Addiction is a complex disease. It involves many factors including social, economic, genetic, environmental, psychological and biochemical mechanisms. The fundamental nature of addiction is a compulsive and uncontrollable craving, seeking and using of a substance for an intrinsic reward – even though the consequences may be negative. All addictive behavior is characterized by addictive stimuli that is reinforced, a force that increases the likelihood that the person will seek repeated exposure to them.
Some factors that makes addictions so complex is the multiple types of addictions, such as ingesting a substance such as alcohol, nicotine or drugs or engaging in an activity such as gambling, sex, shopping, or over eating. These stimuli are viewed as pleasurable but may become compulsive and therefore interferes in life’s responsibilities. These behaviors often come with negative consequences not taken into account by the addict who is usually not aware that their life is out of control.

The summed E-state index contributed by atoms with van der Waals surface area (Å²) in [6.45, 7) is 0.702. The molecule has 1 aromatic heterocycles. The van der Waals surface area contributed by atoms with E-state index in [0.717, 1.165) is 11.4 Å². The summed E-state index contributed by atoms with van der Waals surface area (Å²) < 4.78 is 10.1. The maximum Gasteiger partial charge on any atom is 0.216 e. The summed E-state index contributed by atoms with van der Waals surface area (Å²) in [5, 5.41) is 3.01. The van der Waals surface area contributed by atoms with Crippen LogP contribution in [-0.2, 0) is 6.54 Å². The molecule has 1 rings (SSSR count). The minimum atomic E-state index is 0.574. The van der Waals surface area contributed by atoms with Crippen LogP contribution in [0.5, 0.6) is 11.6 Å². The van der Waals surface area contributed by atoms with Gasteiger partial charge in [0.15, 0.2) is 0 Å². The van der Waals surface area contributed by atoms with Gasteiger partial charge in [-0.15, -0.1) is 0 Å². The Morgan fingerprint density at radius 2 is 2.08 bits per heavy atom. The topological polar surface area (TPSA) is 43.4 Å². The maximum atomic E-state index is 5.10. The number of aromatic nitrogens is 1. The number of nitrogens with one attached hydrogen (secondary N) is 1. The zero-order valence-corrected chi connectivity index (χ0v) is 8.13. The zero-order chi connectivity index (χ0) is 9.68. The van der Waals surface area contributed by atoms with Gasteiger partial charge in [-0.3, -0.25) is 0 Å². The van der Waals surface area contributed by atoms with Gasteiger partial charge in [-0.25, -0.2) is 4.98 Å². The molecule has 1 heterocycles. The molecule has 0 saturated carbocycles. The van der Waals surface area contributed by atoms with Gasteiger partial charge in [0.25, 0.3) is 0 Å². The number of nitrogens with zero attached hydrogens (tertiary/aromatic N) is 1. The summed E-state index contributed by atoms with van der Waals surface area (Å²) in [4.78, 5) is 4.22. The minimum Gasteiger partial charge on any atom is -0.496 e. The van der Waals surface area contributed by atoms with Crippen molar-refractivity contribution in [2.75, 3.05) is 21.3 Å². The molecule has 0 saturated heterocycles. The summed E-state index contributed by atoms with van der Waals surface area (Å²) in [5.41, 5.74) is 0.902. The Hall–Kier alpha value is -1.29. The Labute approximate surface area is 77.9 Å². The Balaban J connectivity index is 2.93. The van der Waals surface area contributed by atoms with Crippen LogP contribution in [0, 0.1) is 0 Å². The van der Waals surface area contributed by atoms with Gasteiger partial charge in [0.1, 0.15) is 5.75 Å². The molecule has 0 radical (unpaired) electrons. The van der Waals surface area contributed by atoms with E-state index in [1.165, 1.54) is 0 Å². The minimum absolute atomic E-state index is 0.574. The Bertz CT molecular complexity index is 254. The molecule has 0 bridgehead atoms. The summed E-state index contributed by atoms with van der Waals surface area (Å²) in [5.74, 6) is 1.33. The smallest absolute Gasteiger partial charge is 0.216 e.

The tangled and blurred world of addiction involves many non-dissectible factors and be difficult to research or analyze. One of these factors include a biochemical and neurotransmitter component that possibly can be treated with nutritional and lifestyle interventions.
The difficulty is that the disease must be analyzed individually, taking into account behavior and social influences. However, as health care professionals we can at least offer compassion, education, intervention and hope.